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Crucial Fact

  • His favourite word was code.

Last in Parliament October 2015, as Conservative MP for Moncton—Riverview—Dieppe (New Brunswick)

Lost his last election, in 2015, with 22% of the vote.

Statements in the House

Taxation March 12th, 2015

Mr. Speaker, our economy is still on the road to recovery. Bringing in higher taxes and higher debt is not the path we believe ordinary Canadians want to be on. Unfortunately, the Liberal leader and his Liberal counterparts in the province of New Brunswick believe want to bring in a Liberal carbon tax, which would raise the price of everything for families, including groceries, gas, and even pet food.

Yesterday the finance minister of the Province of New Brunswick, where I live, said he would consider bringing in the idea of a carbon tax. New Brunswickers cannot afford another Liberal tax hike. This is not the way to manage the economy, but it is the Liberal way.

On this side of the House, we agree with New Brunswickers that bringing in a job-killing carbon tax would mean an increase in the lives of all citizens. We stand with New Brunswickers. Unlike the Liberal leader, we will never punish Canadians with a job-killing carbon tax.

Andrew Doiron March 9th, 2015

Mr. Speaker, I rise here today to honour the memory of Sergeant Andrew Doiron of Moncton, New Brunswick. Our thoughts and prayers go out to his family, friends, and colleagues.

Known to his friends as “Drew”, he was a force that, by all accounts, loomed larger than life. He led a Special Forces detachment while deployed in Iraq. Other deployments included Niger and Italy. There, he personally escorted veterans of the first Special Service Force up Monte la Difensa, which they had occupied and captured during World War II.

He was an avid competitor in international practical shooting competitions. He competed successfully in numerous three-gun competitions. Sergeant Doiron adored skiing, physical fitness training, motorcycles, and dogs.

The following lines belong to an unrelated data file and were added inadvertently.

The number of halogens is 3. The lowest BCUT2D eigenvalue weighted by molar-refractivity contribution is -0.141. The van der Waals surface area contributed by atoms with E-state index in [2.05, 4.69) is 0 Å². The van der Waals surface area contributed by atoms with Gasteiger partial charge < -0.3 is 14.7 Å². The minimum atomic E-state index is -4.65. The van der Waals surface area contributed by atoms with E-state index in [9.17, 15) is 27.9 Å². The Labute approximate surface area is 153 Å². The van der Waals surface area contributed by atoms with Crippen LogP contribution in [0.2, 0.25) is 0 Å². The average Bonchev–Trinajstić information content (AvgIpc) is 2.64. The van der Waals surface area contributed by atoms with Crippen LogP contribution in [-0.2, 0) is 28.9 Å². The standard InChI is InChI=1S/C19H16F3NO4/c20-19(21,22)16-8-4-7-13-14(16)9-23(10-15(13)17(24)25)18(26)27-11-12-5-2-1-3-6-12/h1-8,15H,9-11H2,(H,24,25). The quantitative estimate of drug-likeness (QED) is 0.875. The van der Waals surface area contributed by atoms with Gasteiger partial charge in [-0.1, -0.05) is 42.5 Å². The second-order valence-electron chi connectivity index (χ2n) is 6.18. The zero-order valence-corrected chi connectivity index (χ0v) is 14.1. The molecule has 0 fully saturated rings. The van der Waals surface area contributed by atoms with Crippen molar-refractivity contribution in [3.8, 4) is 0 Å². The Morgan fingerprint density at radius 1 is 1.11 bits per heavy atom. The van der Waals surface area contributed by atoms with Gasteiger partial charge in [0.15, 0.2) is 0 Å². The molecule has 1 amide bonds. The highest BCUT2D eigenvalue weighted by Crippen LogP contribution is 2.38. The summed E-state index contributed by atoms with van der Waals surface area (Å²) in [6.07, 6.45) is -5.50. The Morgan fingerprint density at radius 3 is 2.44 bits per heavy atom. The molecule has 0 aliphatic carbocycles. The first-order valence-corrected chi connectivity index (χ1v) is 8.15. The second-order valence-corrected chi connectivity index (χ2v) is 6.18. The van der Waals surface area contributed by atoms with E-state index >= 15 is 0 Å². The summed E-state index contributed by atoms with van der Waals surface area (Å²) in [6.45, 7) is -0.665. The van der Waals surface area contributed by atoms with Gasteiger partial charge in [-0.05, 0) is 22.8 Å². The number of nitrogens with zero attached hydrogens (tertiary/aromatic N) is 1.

Sergeant Doiron's bravery and lifelong dedication to Canada's security is an inspiration to all of us.

Rest in peace, Sergeant Doiron. Lest we forget.

Taxation February 27th, 2015

Mr. Speaker, New Brunswickers are deeply concerned about an apparent Liberal plan that would permit the New Brunswick provincial Liberals to increase taxes and put tolls on roads without consulting New Brunswickers with a referendum. That is what Liberals consistently do: raise taxes and take monies from hard-working Canadians.

At the federal level, in addition to the Liberal carbon tax that would raise the cost of gas, groceries and literally everything, it has been exposed that the Liberal federal leader is even looking at reversing the doubling of the children's fitness tax credit. Perhaps only someone with a trust fund would think middle-class families can afford these higher taxes and costs on everything.

We reject the high-tax Liberal plan. We have introduced the GST reduction. We have introduced pension splitting. We have tax-free savings accounts. We have implemented the family tax cut, which will provide 100% of Canadian families with more monies in their pockets. That is where the money belongs, in the hands of hard-working Canadians. We stand up for lower tax as do they.

Physician-Assisted Death February 25th, 2015

Mr. Speaker, dying with dignity is a non-partisan issue. It is also an extremely emotionally charged issue. Canadians have diverse viewpoints on this, and our plan is to engage all Canadians in a consultation process that will take into consideration the diverse viewpoints of all Canadians in order to reach a conclusion that is acceptable to everyone.

Business of Supply February 24th, 2015

I appreciate the hon. parliamentary secretary's comments.